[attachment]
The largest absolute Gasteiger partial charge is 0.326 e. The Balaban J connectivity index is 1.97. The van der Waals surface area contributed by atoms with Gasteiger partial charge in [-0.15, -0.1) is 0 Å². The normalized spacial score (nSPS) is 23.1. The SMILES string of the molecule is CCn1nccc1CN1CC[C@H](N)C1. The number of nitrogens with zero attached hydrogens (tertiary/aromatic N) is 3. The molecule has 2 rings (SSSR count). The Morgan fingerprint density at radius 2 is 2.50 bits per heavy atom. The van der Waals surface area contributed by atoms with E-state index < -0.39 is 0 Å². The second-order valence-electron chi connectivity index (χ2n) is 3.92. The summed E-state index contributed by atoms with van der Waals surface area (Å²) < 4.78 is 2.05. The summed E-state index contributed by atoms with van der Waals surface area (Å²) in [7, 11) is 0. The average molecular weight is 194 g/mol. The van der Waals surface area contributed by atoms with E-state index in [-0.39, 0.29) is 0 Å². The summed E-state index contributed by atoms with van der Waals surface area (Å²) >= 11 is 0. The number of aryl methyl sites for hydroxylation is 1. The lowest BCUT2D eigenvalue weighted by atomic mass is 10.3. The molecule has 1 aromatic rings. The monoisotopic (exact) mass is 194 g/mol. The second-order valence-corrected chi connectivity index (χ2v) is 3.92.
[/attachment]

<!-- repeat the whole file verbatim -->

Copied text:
The largest absolute Gasteiger partial charge is 0.326 e. The Balaban J connectivity index is 1.97. The van der Waals surface area contributed by atoms with Gasteiger partial charge in [-0.15, -0.1) is 0 Å². The normalized spacial score (nSPS) is 23.1. The SMILES string of the molecule is CCn1nccc1CN1CC[C@H](N)C1. The number of nitrogens with zero attached hydrogens (tertiary/aromatic N) is 3. The molecule has 2 rings (SSSR count). The Morgan fingerprint density at radius 2 is 2.50 bits per heavy atom. The van der Waals surface area contributed by atoms with E-state index < -0.39 is 0 Å². The second-order valence-electron chi connectivity index (χ2n) is 3.92. The summed E-state index contributed by atoms with van der Waals surface area (Å²) < 4.78 is 2.05. The summed E-state index contributed by atoms with van der Waals surface area (Å²) in [7, 11) is 0. The average molecular weight is 194 g/mol. The van der Waals surface area contributed by atoms with E-state index in [-0.39, 0.29) is 0 Å². The summed E-state index contributed by atoms with van der Waals surface area (Å²) >= 11 is 0. The number of aryl methyl sites for hydroxylation is 1. The lowest BCUT2D eigenvalue weighted by atomic mass is 10.3. The molecule has 1 aromatic rings. The monoisotopic (exact) mass is 194 g/mol. The second-order valence-corrected chi connectivity index (χ2v) is 3.92.